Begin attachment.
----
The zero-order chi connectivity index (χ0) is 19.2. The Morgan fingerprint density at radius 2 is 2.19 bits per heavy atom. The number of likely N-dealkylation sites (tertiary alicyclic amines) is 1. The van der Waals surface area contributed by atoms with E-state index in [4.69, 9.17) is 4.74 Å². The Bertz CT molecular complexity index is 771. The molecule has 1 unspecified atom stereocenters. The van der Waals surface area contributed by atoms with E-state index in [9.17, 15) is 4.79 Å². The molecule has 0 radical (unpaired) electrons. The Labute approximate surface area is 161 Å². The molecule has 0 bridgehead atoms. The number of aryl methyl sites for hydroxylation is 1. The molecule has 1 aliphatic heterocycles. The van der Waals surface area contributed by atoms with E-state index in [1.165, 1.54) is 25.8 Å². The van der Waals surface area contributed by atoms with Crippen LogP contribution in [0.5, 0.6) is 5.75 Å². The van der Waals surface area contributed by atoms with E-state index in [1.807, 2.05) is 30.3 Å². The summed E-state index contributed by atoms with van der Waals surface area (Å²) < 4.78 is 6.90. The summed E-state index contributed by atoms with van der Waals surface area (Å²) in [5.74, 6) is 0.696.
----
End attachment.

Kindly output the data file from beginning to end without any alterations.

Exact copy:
The zero-order chi connectivity index (χ0) is 19.2. The Morgan fingerprint density at radius 2 is 2.19 bits per heavy atom. The number of likely N-dealkylation sites (tertiary alicyclic amines) is 1. The van der Waals surface area contributed by atoms with E-state index in [4.69, 9.17) is 4.74 Å². The Bertz CT molecular complexity index is 771. The molecule has 1 unspecified atom stereocenters. The van der Waals surface area contributed by atoms with E-state index in [9.17, 15) is 4.79 Å². The molecule has 0 radical (unpaired) electrons. The Labute approximate surface area is 161 Å². The molecule has 0 bridgehead atoms. The number of aryl methyl sites for hydroxylation is 1. The molecule has 1 aliphatic heterocycles. The van der Waals surface area contributed by atoms with E-state index in [1.165, 1.54) is 25.8 Å². The van der Waals surface area contributed by atoms with Crippen LogP contribution in [0.5, 0.6) is 5.75 Å². The van der Waals surface area contributed by atoms with E-state index in [1.807, 2.05) is 30.3 Å². The summed E-state index contributed by atoms with van der Waals surface area (Å²) < 4.78 is 6.90. The summed E-state index contributed by atoms with van der Waals surface area (Å²) in [5.74, 6) is 0.696.